The version history can be seen in the CHANGE LOG on the project wiki.

The current version of the JCR specification can be found here


This JCR Validator can be used by other Ruby code directly, or it may be invoked on the command line using the jcr command.

The command line utility can be given specific override rulesets for the purposes of local testing. If no root rule is given, it will test against all roots.

The library has all the features of the command line utility, and also has the ability to allow for custom validation of rules using Ruby code.


To install the JCR Validator:

gem install jcrvalidator

This code was written and tested on Ruby 2.1, 2.3, and 2.4.

Command Line Usage

You can find a bunch of command line examples in examples/

Here are some quick nibbles:

$ echo "[ 1, 2]" | bin/jcr -v -R "[ integer * ]"

$ echo "[ 1, 2]" | bin/jcr -v -R "[ string * ]"
Failure: ....

$ bin/jcr -v -r example.jcr example.json

$ bin/jcr -h


Evaluates JSON against JSON Content Rules (JCR).

If -J is not specified, JSON_FILES is used.
If JSON_FILES is not specified, standard input (STDIN) is used.

Use -v to see results, otherwise check the exit code.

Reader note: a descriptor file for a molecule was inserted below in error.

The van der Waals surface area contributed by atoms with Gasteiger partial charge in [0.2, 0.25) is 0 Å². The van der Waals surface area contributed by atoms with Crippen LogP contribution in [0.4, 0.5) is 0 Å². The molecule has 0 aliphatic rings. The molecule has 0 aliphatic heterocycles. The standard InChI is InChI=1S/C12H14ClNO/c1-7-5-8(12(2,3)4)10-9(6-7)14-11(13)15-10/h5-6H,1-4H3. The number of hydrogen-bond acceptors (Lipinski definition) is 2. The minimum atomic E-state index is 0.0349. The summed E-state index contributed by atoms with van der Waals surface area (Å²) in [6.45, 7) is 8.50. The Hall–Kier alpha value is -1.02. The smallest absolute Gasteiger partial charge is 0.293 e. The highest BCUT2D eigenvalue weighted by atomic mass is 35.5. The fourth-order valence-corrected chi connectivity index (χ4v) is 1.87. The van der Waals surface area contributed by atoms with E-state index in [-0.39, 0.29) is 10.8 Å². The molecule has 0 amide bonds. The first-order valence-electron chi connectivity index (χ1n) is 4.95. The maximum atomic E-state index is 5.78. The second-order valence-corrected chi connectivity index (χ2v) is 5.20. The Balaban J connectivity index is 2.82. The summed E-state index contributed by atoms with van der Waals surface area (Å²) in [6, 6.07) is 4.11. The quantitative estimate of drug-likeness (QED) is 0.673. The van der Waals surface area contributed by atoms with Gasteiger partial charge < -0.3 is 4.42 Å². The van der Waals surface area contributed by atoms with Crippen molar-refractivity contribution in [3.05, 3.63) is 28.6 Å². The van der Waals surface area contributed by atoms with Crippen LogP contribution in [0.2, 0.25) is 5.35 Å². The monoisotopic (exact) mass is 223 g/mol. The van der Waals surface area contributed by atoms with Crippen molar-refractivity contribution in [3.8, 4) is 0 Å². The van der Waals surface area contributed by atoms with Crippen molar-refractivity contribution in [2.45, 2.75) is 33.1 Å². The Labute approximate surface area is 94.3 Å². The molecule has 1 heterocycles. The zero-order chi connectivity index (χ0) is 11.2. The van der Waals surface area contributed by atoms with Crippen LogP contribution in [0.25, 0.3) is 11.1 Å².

-r FILE                          file containing ruleset
    -R STRING                        string containing ruleset. Should probably be quoted
        --test-jcr                   parse and test the JCR only
        --process-parts [DIRECTORY]  creates smaller files for specification writing
    -S STRING                        name of root rule. All roots will be tried if none is specified
    -o FILE                          file containing overide ruleset (option can be repeated)
    -O STRING                        string containing overide rule (option can be repeated)
    -J STRING                        string containing JSON to evaluate. Should probably be quoted
    -v                               verbose
    -q                               quiet
    -h                               display help

Return codes:
 0 = success
 1 = bad JCR parsing or other bad condition
 2 = invalid option or bad use of command
 3 = unsuccessful evaluation of JSON

JCR Version 0.8.1

Usage as a Library

It is easy to call the JCR Validator from Ruby programs. The examples directory contains some good examples:

  • simple.rb is a simple and basic example
  • override.rb shows how to override specific rules in a ruleset.
  • callback.rb demonstrates how to do custom validation with callbacks
  • trace_failures.rb demonstrates how to access validation failure information

Custom Validation Using Callbacks

The callback.rb demonstrates the usage of custom code for evaluation of rules. There are a few important things to note about how callbacks work: